The CAAC-OS film is not completely single crystal nor completely amorphous. The CAAC-OS film is an oxide semiconductor film with a crystal-amorphous mixed phase structure where crystal parts and amorphous parts are included in an amorphous phase. Note that the crystal part is often large enough to fit in a cube whose one side is less than 100 nm. Further, in the observation image obtained by a transmission electron microscope (TEM), the boundary between the amorphous part and the crystal part included in the CAAC-OS film is not clear. Further, a grain boundary (also referred to as a grain boundary) cannot be confirmed in the CAAC-OS film by TEM. Therefore, in the CAAC-OS film, reduction in electron mobility due to grain boundaries is suppressed.

In the crystal part included in the CAAC-OS film, the c-axis is aligned in a direction parallel to the normal vector of the formation surface of the CAAC-OS film or the normal vector of the surface, and triangular when viewed from the direction perpendicular to the ab plane. It has a shape or hexagonal atomic arrangement, and metal atoms are arranged in layers or metal atoms and oxygen atoms are arranged in layers as viewed from the direction perpendicular to the c-axis. Note that the directions of the a-axis and the b-axis may be different between different crystal parts. In this specification, a simple term “perpendicular” includes a range from 85 ° to 95 °. In addition, a simple term “parallel” includes a range from −5 ° to 5 °.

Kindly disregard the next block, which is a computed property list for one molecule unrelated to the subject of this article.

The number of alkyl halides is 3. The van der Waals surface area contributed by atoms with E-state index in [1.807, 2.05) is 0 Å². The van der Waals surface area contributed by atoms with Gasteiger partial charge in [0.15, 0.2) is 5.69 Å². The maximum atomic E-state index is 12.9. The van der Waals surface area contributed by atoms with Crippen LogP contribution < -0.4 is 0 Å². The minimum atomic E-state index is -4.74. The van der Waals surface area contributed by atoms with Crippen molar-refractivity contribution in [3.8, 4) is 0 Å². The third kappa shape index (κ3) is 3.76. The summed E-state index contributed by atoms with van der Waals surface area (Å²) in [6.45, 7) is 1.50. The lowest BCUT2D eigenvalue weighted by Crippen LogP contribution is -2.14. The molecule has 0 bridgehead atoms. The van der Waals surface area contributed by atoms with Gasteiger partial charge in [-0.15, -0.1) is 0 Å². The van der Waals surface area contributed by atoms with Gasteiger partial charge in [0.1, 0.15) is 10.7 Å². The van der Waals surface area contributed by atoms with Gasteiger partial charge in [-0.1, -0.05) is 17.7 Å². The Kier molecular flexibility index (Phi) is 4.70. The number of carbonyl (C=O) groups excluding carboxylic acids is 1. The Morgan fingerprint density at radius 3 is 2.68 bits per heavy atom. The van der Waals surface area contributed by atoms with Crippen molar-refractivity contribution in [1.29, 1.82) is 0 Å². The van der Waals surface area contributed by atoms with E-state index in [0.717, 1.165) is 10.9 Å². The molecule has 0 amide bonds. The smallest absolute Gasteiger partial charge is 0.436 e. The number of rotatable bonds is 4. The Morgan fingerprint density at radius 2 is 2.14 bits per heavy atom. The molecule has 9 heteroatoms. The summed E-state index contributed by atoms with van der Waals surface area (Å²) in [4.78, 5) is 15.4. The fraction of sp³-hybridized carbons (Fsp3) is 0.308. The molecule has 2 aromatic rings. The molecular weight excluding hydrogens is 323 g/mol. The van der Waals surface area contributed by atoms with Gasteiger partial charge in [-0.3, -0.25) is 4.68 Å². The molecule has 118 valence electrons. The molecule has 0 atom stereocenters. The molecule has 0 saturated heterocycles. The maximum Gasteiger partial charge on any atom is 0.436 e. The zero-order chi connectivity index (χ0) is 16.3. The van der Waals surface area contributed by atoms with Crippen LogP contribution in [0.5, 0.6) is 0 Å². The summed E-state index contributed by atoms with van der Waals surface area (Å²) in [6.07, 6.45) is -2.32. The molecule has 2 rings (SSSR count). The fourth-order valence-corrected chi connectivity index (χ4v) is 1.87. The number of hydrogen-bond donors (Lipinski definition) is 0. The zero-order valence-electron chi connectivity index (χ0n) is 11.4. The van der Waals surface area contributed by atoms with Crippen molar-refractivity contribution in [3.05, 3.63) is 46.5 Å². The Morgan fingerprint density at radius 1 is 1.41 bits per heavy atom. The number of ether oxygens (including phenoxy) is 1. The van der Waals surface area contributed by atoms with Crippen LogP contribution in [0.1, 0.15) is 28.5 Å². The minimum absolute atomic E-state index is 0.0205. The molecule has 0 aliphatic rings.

Note that the distribution of crystal parts in the CAAC-OS film is not necessarily uniform. For example, in the formation process of the CAAC-OS film, when crystal growth is performed from the surface side of the oxide semiconductor film, the ratio of crystal parts in the vicinity of the surface of the oxide semiconductor film is higher in the vicinity of the surface. In addition, when an impurity is added to the CAAC-OS film, the crystal part in a region to which the impurity is added becomes amorphous in some cases.